Huw Kyffin
Canterbury

Is it my imagination or is the royal romance, and lead-up to the wedding, beginning to sound a little like the plot of Notting Hill Part II (Markle’s father ‘may miss her wedding after surgery’, 16 May)?
Tony Hart
Formby, Merseyside

Who is giving Prince Harry away?
Marion McNaughton
Warburton, Cheshire

Join the debate – email guardian.letters@theguardian.com

Read more Guardian letters – click here to visit gu.com/letters

Suffer hay fever? Don’t blow your nose | Brief letters

It’s not just trees (We can’t chop down all these trees and not harm ourselves, 15 May). The railway ecosystem includes many other types of plant. On my trips from Winchester to Waterloo in the 1960s, I saw everlasting peas (Lathyrus latifolius) in full flower, cascading down the banks. There are still pockets of plant diversity on the route between Cambridge and King’s Cross, thanks to Margaret Fuller, wife of the crossing keeper at Shepreth, as recorded in The Illustrated Virago Book of Women Gardeners (ed Deborah Kellaway; 1995).
Margaret Waddy
Cambridge

David Cox offers some good advice (Seven ways to deal with hay fever, G2, 14 May) but misses out the real game-changer. Hay fever sufferers must not blow their noses. Everyone seems to know not to rub an irritated eye, but not that blowing has much the same effect on the nasal passages – congestion, irritation, and more discharge.
Dr Stuart Handysides
(Retired GP), Ware, Hertfordshire

Woody Guthrie’s words of long ago apply: Some rob you with a six-gun and some with a fountain pen (Carillion fall blamed on hubris and greed, 16 May). Why no prosecutions?
Huw Kyffin
Canterbury

Is it my imagination or is the royal romance, and lead-up to the wedding, beginning to sound a little like the plot of Notting Hill Part II (Markle’s father ‘may miss her wedding after surgery’, 16 May)?
Tony Hart
Formby, Merseyside

Who is giving Prince Harry away?
Marion McNaughton
Warburton, Cheshire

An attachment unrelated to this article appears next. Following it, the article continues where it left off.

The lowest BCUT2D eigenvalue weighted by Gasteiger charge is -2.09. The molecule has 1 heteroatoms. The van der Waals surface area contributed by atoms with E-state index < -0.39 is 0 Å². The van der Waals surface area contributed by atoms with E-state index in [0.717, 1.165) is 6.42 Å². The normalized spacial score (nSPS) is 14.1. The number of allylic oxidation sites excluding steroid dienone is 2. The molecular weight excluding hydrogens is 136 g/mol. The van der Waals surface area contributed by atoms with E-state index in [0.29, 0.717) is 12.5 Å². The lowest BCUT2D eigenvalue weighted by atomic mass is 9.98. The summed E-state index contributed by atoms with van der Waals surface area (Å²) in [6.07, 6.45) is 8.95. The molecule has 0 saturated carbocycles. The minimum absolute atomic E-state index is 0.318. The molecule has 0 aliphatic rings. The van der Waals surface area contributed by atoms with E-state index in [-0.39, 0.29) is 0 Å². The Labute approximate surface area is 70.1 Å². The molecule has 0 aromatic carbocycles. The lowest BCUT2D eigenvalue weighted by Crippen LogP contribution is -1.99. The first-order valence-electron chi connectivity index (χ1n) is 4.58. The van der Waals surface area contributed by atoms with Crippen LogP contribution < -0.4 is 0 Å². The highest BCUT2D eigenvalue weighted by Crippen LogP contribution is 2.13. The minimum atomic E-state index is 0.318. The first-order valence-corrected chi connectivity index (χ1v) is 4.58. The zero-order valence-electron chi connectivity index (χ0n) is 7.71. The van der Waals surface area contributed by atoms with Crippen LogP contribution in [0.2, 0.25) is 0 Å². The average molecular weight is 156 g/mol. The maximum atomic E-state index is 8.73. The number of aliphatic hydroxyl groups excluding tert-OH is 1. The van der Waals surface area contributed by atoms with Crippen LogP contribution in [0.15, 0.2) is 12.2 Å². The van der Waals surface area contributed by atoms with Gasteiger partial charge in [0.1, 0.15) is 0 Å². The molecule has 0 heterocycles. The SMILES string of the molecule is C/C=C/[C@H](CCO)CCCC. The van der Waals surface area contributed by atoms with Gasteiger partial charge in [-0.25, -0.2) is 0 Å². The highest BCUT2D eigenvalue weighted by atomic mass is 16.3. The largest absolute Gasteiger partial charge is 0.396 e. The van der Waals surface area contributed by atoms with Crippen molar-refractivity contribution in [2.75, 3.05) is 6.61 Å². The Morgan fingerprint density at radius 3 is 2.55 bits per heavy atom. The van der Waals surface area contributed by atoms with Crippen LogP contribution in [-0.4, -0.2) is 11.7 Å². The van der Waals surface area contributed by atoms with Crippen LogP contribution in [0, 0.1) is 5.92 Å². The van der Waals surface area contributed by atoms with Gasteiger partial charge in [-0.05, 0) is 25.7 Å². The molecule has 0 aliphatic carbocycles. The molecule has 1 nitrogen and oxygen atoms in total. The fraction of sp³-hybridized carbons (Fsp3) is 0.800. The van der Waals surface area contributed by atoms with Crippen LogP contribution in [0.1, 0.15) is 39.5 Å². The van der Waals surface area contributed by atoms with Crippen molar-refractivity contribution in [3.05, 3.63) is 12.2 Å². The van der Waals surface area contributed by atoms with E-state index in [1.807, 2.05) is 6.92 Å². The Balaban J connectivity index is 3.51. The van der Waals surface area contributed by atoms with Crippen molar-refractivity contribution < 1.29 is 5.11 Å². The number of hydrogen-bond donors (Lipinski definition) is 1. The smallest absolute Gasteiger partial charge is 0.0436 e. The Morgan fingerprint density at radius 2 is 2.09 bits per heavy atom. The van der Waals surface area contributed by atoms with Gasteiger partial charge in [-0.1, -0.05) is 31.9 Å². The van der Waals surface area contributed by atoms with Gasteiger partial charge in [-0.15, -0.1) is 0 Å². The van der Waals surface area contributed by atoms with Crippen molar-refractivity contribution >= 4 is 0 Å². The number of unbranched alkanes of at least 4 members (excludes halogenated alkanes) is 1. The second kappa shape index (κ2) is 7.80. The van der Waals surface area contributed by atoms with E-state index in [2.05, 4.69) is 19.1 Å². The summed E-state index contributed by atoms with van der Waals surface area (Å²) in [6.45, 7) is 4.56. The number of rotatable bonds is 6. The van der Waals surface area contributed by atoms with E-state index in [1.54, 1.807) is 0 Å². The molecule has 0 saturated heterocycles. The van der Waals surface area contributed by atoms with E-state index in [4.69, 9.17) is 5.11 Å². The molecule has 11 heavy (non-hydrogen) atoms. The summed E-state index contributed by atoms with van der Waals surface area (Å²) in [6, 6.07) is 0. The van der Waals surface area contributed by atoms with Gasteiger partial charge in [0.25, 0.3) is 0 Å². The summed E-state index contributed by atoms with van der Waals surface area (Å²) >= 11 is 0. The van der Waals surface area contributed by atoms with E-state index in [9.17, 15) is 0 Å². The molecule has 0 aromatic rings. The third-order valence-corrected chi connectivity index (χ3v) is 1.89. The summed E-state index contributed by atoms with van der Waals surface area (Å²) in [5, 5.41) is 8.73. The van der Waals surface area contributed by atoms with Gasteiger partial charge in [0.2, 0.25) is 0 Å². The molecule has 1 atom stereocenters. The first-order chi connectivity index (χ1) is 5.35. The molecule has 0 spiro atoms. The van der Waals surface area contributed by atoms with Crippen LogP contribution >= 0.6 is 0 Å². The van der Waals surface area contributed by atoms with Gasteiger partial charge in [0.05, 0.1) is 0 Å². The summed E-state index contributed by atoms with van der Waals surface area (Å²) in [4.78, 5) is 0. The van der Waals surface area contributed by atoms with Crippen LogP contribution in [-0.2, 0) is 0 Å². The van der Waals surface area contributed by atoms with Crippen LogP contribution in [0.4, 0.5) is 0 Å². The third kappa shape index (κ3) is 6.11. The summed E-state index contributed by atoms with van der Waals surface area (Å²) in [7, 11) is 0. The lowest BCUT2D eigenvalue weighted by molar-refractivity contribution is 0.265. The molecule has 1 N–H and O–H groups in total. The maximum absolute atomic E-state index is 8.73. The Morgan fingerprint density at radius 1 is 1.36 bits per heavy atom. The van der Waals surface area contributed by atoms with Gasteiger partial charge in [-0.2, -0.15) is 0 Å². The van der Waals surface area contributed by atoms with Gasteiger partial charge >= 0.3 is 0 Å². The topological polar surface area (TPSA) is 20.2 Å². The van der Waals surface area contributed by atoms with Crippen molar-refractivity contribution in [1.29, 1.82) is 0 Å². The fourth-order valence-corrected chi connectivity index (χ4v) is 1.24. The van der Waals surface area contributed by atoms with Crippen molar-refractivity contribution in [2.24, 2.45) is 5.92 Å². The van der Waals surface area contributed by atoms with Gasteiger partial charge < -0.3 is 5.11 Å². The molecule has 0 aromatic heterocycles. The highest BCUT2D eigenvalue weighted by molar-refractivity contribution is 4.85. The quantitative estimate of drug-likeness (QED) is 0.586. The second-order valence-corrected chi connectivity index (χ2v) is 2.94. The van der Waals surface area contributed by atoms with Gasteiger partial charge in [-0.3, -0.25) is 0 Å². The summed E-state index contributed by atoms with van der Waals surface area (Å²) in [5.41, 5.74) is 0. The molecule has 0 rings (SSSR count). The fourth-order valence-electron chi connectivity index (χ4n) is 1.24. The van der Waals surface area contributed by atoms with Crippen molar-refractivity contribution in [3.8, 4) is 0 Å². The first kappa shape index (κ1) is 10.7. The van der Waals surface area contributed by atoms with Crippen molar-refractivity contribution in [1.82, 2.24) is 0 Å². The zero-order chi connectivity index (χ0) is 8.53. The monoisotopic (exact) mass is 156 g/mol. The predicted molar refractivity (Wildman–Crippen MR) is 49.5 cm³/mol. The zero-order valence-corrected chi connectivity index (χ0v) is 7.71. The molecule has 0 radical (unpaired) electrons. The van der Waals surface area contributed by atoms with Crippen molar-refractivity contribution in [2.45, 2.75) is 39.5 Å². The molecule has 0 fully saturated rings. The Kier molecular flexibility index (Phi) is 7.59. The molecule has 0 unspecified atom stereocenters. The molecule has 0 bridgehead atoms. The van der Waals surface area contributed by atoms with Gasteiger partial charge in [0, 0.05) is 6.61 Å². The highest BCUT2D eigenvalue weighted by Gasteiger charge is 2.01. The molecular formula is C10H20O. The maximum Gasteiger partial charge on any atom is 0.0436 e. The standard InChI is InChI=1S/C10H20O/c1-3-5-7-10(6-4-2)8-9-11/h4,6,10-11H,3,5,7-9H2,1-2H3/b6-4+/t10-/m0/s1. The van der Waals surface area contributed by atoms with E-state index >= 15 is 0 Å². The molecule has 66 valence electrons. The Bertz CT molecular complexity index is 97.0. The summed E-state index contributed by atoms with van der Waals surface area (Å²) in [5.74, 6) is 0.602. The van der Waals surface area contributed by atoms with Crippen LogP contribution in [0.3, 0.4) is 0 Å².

Join the debate – email guardian.letters@theguardian.com

Read more Guardian letters – click here to visit gu.com/letters

Suffer hay fever? Don’t blow your nose | Brief letters

It’s not just trees (We can’t chop down all these trees and not harm ourselves, 15 May). The railway ecosystem includes many other types of plant. On my trips from Winchester to Waterloo in the 1960s, I saw everlasting peas (Lathyrus latifolius) in full flower, cascading down the banks. There are still pockets of plant diversity on the route between Cambridge and King’s Cross, thanks to Margaret Fuller, wife of the crossing keeper at Shepreth, as recorded in The Illustrated Virago Book of Women Gardeners (ed Deborah Kellaway; 1995).
Margaret Waddy
Cambridge

David Cox offers some good advice (Seven ways to deal with hay fever, G2, 14 May) but misses out the real game-changer. Hay fever sufferers must not blow their noses. Everyone seems to know not to rub an irritated eye, but not that blowing has much the same effect on the nasal passages – congestion, irritation, and more discharge.
Dr Stuart Handysides
(Retired GP), Ware, Hertfordshire

Woody Guthrie’s words of long ago apply: Some rob you with a six-gun and some with a fountain pen (Carillion fall blamed on hubris and greed, 16 May). Why no prosecutions?
Huw Kyffin
Canterbury

Is it my imagination or is the royal romance, and lead-up to the wedding, beginning to sound a little like the plot of Notting Hill Part II (Markle’s father ‘may miss her wedding after surgery’, 16 May)?
Tony Hart
Formby, Merseyside

Who is giving Prince Harry away?
Marion McNaughton
Warburton, Cheshire

Join the debate – email guardian.letters@theguardian.com

Read more Guardian letters – click here to visit gu.com/letters

Suffer hay fever? Don’t blow your nose | Brief letters

It’s not just trees (We can’t chop down all these trees and not harm ourselves, 15 May). The railway ecosystem includes many other types of plant. On my trips from Winchester to Waterloo in the 1960s, I saw everlasting peas (Lathyrus latifolius) in full flower, cascading down the banks. There are still pockets of plant diversity on the route between Cambridge and King’s Cross, thanks to Margaret Fuller, wife of the crossing keeper at Shepreth, as recorded in The Illustrated Virago Book of Women Gardeners (ed Deborah Kellaway; 1995).
Margaret Waddy
Cambridge

David Cox offers some good advice (Seven ways to deal with hay fever, G2, 14 May) but misses out the real game-changer. Hay fever sufferers must not blow their noses. Everyone seems to know not to rub an irritated eye, but not that blowing has much the same effect on the nasal passages – congestion, irritation, and more discharge.
Dr Stuart Handysides
(Retired GP), Ware, Hertfordshire

Woody Guthrie’s words of long ago apply: Some rob you with a six-gun and some with a fountain pen (Carillion fall blamed on hubris and greed, 16 May). Why no prosecutions?
Huw Kyffin
Canterbury

Is it my imagination or is the royal romance, and lead-up to the wedding, beginning to sound a little like the plot of Notting Hill Part II (Markle’s father ‘may miss her wedding after surgery’, 16 May)?
Tony Hart
Formby, Merseyside

Who is giving Prince Harry away?
Marion McNaughton
Warburton, Cheshire

Join the debate – email guardian.letters@theguardian.com

Read more Guardian letters – click here to visit gu.com/letters